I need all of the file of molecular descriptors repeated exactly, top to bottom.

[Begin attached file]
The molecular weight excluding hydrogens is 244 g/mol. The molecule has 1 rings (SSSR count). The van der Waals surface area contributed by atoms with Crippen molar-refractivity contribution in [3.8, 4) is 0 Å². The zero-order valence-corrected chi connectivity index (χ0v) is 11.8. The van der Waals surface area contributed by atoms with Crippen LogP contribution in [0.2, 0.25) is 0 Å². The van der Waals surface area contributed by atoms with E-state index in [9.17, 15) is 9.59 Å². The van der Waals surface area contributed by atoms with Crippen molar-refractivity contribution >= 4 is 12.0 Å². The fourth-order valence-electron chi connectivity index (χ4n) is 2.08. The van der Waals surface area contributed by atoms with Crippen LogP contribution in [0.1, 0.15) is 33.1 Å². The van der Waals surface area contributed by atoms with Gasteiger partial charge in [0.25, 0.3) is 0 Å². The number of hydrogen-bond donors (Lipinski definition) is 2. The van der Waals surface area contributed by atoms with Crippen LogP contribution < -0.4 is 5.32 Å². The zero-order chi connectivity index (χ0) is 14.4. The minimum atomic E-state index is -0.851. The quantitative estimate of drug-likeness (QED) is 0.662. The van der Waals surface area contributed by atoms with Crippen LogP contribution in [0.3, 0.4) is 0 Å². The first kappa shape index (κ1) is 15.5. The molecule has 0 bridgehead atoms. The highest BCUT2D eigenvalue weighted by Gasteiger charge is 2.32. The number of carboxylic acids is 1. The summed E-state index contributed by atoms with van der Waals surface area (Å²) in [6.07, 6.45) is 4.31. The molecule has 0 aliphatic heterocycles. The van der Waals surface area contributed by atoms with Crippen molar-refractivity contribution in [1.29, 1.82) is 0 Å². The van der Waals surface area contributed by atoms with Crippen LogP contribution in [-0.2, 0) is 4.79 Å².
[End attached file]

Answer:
The molecular weight excluding hydrogens is 244 g/mol. The molecule has 1 rings (SSSR count). The van der Waals surface area contributed by atoms with Crippen molar-refractivity contribution in [3.8, 4) is 0 Å². The zero-order valence-corrected chi connectivity index (χ0v) is 11.8. The van der Waals surface area contributed by atoms with Crippen LogP contribution in [0.2, 0.25) is 0 Å². The van der Waals surface area contributed by atoms with E-state index in [9.17, 15) is 9.59 Å². The van der Waals surface area contributed by atoms with Crippen molar-refractivity contribution >= 4 is 12.0 Å². The fourth-order valence-electron chi connectivity index (χ4n) is 2.08. The van der Waals surface area contributed by atoms with Crippen LogP contribution in [0.1, 0.15) is 33.1 Å². The van der Waals surface area contributed by atoms with Gasteiger partial charge in [0.25, 0.3) is 0 Å². The number of hydrogen-bond donors (Lipinski definition) is 2. The van der Waals surface area contributed by atoms with Crippen LogP contribution < -0.4 is 5.32 Å². The zero-order chi connectivity index (χ0) is 14.4. The minimum atomic E-state index is -0.851. The quantitative estimate of drug-likeness (QED) is 0.662. The van der Waals surface area contributed by atoms with Crippen LogP contribution in [0.3, 0.4) is 0 Å². The first kappa shape index (κ1) is 15.5. The molecule has 0 bridgehead atoms. The highest BCUT2D eigenvalue weighted by Gasteiger charge is 2.32. The number of carboxylic acids is 1. The summed E-state index contributed by atoms with van der Waals surface area (Å²) in [6.07, 6.45) is 4.31. The molecule has 0 aliphatic heterocycles. The van der Waals surface area contributed by atoms with Crippen molar-refractivity contribution in [1.29, 1.82) is 0 Å². The van der Waals surface area contributed by atoms with Crippen LogP contribution in [-0.2, 0) is 4.79 Å².